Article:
When it comes to national reputation, it doesn’t get much better than Germany: the EU’s economic anchor enjoys a solid postwar legacy of great living conditions and high-quality manufacturing, along with centuries of rich culture and thought. But not so long ago, Germany had a serious image problem. In the years immediately following the Second World War, the country’s standing in the eyes of most of the world was, like its cityscapes, heaps of rubble.
It was in this context that the newly democratic Federal German Republic decided to rethink a defunct Weimar-era German cultural institution called the Deutsche Akademie. Its new incarnation, the Goethe-Institut, launched in 1951 as a non-profit, non-governmental (but government-funded) body. Named after humanist author and polymath Johann Wolfgang von Goethe, it was created to promote the German language, expose German culture to the world and rehabilitate the country’s image in the process. The idea took off: the Goethe-Institut celebrated its 60th anniversary in 2011 with 149 institutes in 93 countries.
“The Goethe-Institut’s mission is threefold,” says Jutta Voigt, who heads several projects in the language department, as she sits in a sunny office in the Munich headquarters, the workplace of about 300 of the organisation’s nearly 3,000 global employees. “We teach the language, we provide information in German and on Germany, and we do cultural programming. But what we’re really about happens where these three areas overlap: the German word bildung means more than just ‘education’. It’s when, for example, a German dancer and American choreographer work together, learn from each other and influence each other. This is what we do.”
The first institute opened in 1952 in Bad Reichenhall, in what was then West Germany; the first foreign institute opened the same year in Athens. By 1961, there were 17 Instituts in Germany and 54 abroad, many of them in newly independent countries such as Morocco. The original emphasis was on language acquisition and teacher training but, by the 1970s, cultural programming was becoming increasingly important as part of showing the world Germany’s breadth, beyond the Beethoven and beer clichés.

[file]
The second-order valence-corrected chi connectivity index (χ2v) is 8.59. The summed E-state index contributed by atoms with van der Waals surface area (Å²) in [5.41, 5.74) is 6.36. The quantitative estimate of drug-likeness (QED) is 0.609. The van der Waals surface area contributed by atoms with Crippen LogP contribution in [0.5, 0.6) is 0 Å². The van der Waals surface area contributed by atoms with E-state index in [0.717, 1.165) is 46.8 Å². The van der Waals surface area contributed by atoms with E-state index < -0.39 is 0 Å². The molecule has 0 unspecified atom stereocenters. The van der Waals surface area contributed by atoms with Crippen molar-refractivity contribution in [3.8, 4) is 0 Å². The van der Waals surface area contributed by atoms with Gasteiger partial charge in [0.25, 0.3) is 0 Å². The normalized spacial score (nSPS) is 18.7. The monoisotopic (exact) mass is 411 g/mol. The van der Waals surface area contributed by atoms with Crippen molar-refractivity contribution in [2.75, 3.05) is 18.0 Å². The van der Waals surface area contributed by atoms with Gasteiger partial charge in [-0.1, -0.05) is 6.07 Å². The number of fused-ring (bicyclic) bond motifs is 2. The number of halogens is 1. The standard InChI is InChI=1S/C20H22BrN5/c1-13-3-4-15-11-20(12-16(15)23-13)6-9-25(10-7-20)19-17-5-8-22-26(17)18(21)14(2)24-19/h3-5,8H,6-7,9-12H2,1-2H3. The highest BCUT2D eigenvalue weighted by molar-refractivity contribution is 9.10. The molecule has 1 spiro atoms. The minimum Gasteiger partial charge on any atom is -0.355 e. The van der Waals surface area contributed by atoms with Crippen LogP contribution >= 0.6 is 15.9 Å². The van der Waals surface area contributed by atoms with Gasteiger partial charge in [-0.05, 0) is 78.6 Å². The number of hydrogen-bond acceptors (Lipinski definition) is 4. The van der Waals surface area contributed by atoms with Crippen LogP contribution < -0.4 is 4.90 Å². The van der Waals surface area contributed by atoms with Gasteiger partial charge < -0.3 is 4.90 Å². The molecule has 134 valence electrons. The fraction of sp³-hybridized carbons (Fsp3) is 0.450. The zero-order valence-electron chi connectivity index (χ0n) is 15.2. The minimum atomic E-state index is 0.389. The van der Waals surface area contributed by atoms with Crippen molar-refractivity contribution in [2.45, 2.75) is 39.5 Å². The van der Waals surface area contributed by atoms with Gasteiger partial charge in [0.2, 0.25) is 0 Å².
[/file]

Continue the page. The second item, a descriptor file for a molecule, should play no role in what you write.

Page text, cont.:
From Addis Ababa to San Francisco, Goethe-Instituts have screened films by Werner Herzog and Tom Tykwer and put on dance theatre performances by Pina Bausch. There have been symposia on postwar German Jewry and readings by Günter Grass. Thousands of German visual artists, writers, filmmakers and thinkers have presented their work abroad (or had it funded) through the Goethe-Institut – more than 5,200 cultural projects were sponsored in 2011 alone. Even more non-Germans have cooperated in these projects as venue hosts, collaborators and local staff. Not every event is a hit (there might be an audience of 10 or 300, depending on whether it’s an emerging author or star filmmaker) but almost everything is thought-provoking.
The Institut thus plays a crucial role in Germany’s cultural politics – surprisingly, Germany lacks a Culture Ministry for historical reasons. “After the Second World War, it was our lesson as a new democratic state to not allow the state to dictate culture,” says Andreas Ströhl, head of culture and information. “So it’s a strange situation, the state is responsible for some cultural life but it is not allowed to define it.” The Goethe-Institut doesn’t define it either, but has been at the forefront of exposing it.
In German language instruction, too, the Goethe-Institut has become a benchmark. “People think ‘Oh, it’s Goethe, so it’s good’,” says Voigt. Its language centres within Germany are renowned; those abroad as just as busy. It even lobbies for German instruction in countries where only one foreign language is offered in school. “In Russia in the 1990s, everyone wanted to learn German, but now it’s English,” says Voigt. “We send German rappers to Russian schools to show them how sexy German can be.”